It’s unlikely that anyone will mount a better production of Who’s Afraid of Virginia Woolf? than the one Pam McKinnon has staged for Chicago’s Steppenwolf Theatre Company, which is now playing at the Booth Theatre on Broadway. It’s splendidly acted – especially by Tracy Letts in the role of George – and beautifully paced. I think, though, that you can get only so far with Edward Albee’s play before invention runs out and you’re stuck with those self-conscious dramatic arias and the symbolism that’s strewn across the text like boulders you can neither heave out of the way nor leap over. In the half-century since its original Broadway appearance, Virginia Woolf has been considered a classic American play – a withering depiction of a marriage rendered in a modified absurdist style by a satirist whose specialty is the marital habits of middle-aged American WASPs. Albee’s language is often clever and sometimes hilarious, and he’s provided a major workout for the two leading actors. But I’ve never bought this sniping, game-playing, co-dependent couple, the history prof George and Martha, the college president’s daughter, as real partners. I’ve never bought their desperate fiction about the son they could never really have, or the fact that Nick and Honey, the young faculty newcomer and his wife Martha invites for drinks in the wee hours of the morning – after a party her father has thrown breaks up – don’t get up and leave as soon as the insults start flying.

I don’t have any trouble believing that, in Albee’s one-act The Zoo Story, the force of Jerry’s personality could pin the retiring bookworm Peter to the Central Park bench where Jerry ends up impaling himself on the knife he’s stuck in Peter’s hand. That play strikes me as a brilliantly accomplished piece of American absurdism, like LeRoi Jones’s Dutchman (where the battleground is a Manhattan subway car and the warriors are a young black intellectual and a white seductress). But Albee’s ambitions are broader and deeper in Virginia Woolf and they’re beyond his – possibly anyone’s – scope . He wants us to believe that George and Martha’s is an authentic marriage, played out against a realist environment (a household on the outskirts of a small New England college), yet those long, embroidered speeches obviously don’t operate on any sort of realist plane, so whenever one of the characters launches into one, we’re meant to read it purely on the level of symbolism and forget that no one talks in this way. It’s the same problem I have with Sam Mendes’ movie American Beauty, another hate letter to the Yankee bourgeoisie, in which the characters’ behavior makes absolutely no sense but we’re supposed to accept it as code for what’s wrong with the American suburbs. The film doesn’t take place in any suburb that accords with my experience, and I don’t know any academic marriages, or any other marriages either, that are like George and Martha’s (or, for that matter, Nick and Honey’s). And I can’t make that leap to the symbolic level when the realist level that Albee makes a point of establishing isn’t remotely convincing.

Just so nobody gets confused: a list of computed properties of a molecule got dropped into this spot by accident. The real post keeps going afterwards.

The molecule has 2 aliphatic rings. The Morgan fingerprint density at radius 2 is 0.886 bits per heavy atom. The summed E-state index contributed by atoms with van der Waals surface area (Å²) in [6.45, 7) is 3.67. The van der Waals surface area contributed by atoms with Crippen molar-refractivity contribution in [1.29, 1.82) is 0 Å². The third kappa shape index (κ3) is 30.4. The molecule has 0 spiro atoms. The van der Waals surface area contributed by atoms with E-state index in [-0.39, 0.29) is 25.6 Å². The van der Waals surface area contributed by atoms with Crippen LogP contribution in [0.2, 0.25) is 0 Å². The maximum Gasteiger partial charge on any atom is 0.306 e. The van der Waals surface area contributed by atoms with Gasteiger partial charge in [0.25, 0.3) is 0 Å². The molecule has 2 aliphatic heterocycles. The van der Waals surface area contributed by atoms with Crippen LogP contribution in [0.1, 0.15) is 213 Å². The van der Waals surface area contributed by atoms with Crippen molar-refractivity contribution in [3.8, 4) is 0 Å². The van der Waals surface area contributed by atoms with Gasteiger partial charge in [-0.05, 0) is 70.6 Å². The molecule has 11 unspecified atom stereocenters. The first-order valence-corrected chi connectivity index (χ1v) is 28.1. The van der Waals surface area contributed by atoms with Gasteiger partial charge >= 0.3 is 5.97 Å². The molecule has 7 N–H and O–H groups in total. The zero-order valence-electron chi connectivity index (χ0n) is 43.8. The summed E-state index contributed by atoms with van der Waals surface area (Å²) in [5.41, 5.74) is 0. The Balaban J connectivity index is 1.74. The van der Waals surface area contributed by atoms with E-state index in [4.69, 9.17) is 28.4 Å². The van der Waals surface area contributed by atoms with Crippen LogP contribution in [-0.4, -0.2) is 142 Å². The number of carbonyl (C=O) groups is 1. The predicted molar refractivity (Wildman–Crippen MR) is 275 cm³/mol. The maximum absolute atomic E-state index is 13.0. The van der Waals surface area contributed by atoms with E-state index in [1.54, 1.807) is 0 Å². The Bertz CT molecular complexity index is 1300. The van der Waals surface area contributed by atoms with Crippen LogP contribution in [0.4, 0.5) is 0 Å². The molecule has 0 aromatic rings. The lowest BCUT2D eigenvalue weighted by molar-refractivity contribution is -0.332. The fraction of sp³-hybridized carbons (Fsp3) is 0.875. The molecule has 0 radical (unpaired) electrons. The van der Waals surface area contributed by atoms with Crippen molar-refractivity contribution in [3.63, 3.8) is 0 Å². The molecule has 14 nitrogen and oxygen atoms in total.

Sunday, November 4, 2012

The Kid Did Alright: Arlo Guthrie, Live at the Burlington Performing Arts Centre (Oct. 26, 2012)

Arlo Guthrie (Photo by Jon C. Hancock)

Arlo Guthrie is the 65-year-old son of legendary folksinger Woody Guthrie. Sixty-five years old! He was just a kid in 1967 when he hit the ground running with his 20-minute classic tale of taking the garbage out one Thanksgiving, “Alice’s Restaurant.” But now he’s 65. Woody was only 55 years old when he passed away the same year Arlo hit it big. Huntington’s chorea was the cause, and Arlo spent a few years wondering if he’d inherited that curse. He looks pretty good, still fairly hippie-like with his long white hair and droopy moustache, but he walks straight, and plays guitar with confidence and skill. And he is one heck of a storyteller.

The week before, Jackie, his wife of 43 years, passed away. Inoperable cancer they said. Arlo was in the middle of a Canadian tour, and while he announced that he would be cancelling some shows and rescheduling others he promised to complete this Canadian tour. He was booked for Brampton, and St. Catharines, as well as Burlington’s new theatre all within a few days, and I wondered what he might be like. Would grief cause him to fail? Absolutely not. He mentioned Jackie only once in a charming story about his first trip from his Coney Island home to California. He was 18 and his mother told him he’d have to stay with family or friends. “We don’t have any family or friends in California!” he reminded her. “Well,” she replied, “You can stay with Jack.” Jack was Ramblin’ Jack Elliott (Woody was a major influence on Ramblin’ Jack), and what 18-year-old kid wouldn’t want to stay with Ramblin’ Jack? He took Arlo to a rodeo, where Arlo saw the most beautiful girl in the world riding a pony at the head of the parade. A couple years later he married that girl, and they stayed together for 43 years, through thick and thin. Then he sang a song that wasn’t on his set-list for the night: “Highway in the Wind” from that first album. It was a moving moment.